It was one of those days when you had to have mangoes in every meal; right from a lusciously thick milkshake the colour of daffodils, sweetened with honey at breakfast, to the tangy and sweet ‘pazhamanga kalan’ (a sweet and tart curry made with ripe mangoes simmered in a yogurt sauce) with which you douse your steaming hot rice for lunch. Mangoes always bring back memories of my paternal grandmother from whom I learnt the art of eating a mango without having to use a knife. We called her ‘valliamma’, which is a term ordinarily used in my mother tongue Malayalam for addressing one’s aunt, more specifically mother’s elder sister. But to us, her grand children, she was anything but ordinary. I can picture her still, sitting crossed legged in her starched linen ‘mundu veshti’ which smelt of talcum powder and mellow sunshine, holding the reins of my father’s sprawling ancestral home in her gentle yet firm grip.
|valliamma and her grand kids|
Valliamma always ensured that each of us children felt special. Whenever we visited, there would always be everyone’s favourite dishes on the menu, as if it was the most normal thing. Fresh succulent ‘poozhan’ (a river fish common to the region), crisp and fried to perfection for lunch; or a robust, rustic egg masala curry in a rich mahogany hued coconut gravy, which you could mop up with thick slices of crusty bread. There was always that special dish to perk up your meal.
I remember waking up in the morning to her soothing voice, as she sat at the foot of her bed, fresh after her morning bath, chanting prayers. I loved watching her get dressed, readying herself to face the day, and if I was particularly lucky she would let me help her. She would sit on her bed and call for her ‘vanity case’, an antique rosewood box which she would delicately slide, to reveal a mirror cleverly concealed within its womb. I would then play her ‘lady- in- waiting’, handing out whatever she asked for. She had a creamy porcelain complexion and I would watch her massage her face in swift, deft movements and there would always be a smidgen of cream for me to practice my massaging skills. Afterwards we would examine our glowing cheeks in the mirror, faces pressed together.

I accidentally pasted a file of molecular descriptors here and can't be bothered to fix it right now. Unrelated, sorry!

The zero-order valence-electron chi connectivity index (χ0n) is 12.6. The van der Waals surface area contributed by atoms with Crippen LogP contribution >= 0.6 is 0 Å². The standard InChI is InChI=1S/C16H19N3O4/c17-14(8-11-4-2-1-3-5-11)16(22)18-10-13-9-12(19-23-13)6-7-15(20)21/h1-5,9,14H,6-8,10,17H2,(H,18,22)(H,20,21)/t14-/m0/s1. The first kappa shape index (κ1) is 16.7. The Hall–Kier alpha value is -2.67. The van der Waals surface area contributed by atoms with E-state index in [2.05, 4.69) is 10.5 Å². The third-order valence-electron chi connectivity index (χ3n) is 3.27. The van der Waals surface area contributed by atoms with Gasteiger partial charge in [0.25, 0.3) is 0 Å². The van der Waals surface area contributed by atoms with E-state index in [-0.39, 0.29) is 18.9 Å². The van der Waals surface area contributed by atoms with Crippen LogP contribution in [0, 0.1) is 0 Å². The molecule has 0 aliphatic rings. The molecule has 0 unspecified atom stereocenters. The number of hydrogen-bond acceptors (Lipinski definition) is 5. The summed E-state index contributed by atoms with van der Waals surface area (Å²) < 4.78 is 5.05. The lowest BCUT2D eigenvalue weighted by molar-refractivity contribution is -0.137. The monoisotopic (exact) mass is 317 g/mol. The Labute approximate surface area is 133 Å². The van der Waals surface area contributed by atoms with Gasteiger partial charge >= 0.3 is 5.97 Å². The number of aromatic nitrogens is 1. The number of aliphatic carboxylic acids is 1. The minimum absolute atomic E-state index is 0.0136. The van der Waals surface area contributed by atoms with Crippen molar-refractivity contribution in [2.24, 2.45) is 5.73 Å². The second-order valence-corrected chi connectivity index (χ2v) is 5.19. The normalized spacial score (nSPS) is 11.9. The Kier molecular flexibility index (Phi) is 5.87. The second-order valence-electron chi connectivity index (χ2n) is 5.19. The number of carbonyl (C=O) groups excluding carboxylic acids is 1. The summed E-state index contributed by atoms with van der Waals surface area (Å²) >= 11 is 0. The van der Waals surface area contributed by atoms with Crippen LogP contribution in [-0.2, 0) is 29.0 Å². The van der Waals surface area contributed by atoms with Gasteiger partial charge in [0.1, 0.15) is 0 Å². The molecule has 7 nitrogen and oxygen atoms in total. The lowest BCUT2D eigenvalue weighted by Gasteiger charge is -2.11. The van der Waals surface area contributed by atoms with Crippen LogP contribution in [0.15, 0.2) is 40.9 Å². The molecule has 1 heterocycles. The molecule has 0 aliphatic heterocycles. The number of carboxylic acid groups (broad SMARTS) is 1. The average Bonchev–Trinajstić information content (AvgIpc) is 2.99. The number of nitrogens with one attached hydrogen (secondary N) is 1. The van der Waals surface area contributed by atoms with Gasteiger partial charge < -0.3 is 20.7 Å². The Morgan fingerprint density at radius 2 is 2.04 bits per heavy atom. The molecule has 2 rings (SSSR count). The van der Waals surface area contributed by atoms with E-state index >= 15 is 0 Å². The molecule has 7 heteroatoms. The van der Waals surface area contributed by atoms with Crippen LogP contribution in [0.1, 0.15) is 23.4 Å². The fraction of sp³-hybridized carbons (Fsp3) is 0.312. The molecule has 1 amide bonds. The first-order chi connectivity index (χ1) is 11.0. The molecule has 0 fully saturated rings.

But it is during Vishu (the Malayalee New Year festival) time that I still miss her the most. Whenever I go through my ‘make-do’ Vishu preparations; buying yellow flowers to make do for the golden hued ‘konna flowers’ or getting a ‘instant’ payasam mix to make do for the creamy sweet ‘semiya payasam’ fragrant with cardamom and speckled with plump golden raisins and slivers of cashew nuts fried in ghee, I think of my valliamma sitting in her enormous pooja room and arranging an elaborate ‘vishu kani’ , with a large urli (brass urn) polished until it glistened like gold, brimming with seasonal fruits and vegetables, gold ornaments, an antique ‘valkannadi’ and ‘konna’ flowers.
The pooja room would be transformed into a magical place with flickering brass lamps and deities adorned with brocades and flowers. It was to this room that she would take us at the crack of dawn, one by one, with our eyes closed and we would open our eyes and take in this wonderful sight. What a lovely way to step into a brand new year.
One of the last memories I have of valliamma which I still cherish, is of us going through my wedding trousseau. Too frail and sick to actually come out for shopping, she insisted that I show her whatever I purchased. I can still picture her childlike glee as she opened each packet and fingered the rich silks and brocades. She passed away just after my engagement. I know she would have loved to see me as a bride and I would give anything just to see that look of love mingled with a tinge of pride, as I stand before her in all my bridal finery; the same look I had seen in her eyes all those years ago when we pressed our faces together to look into her mirror.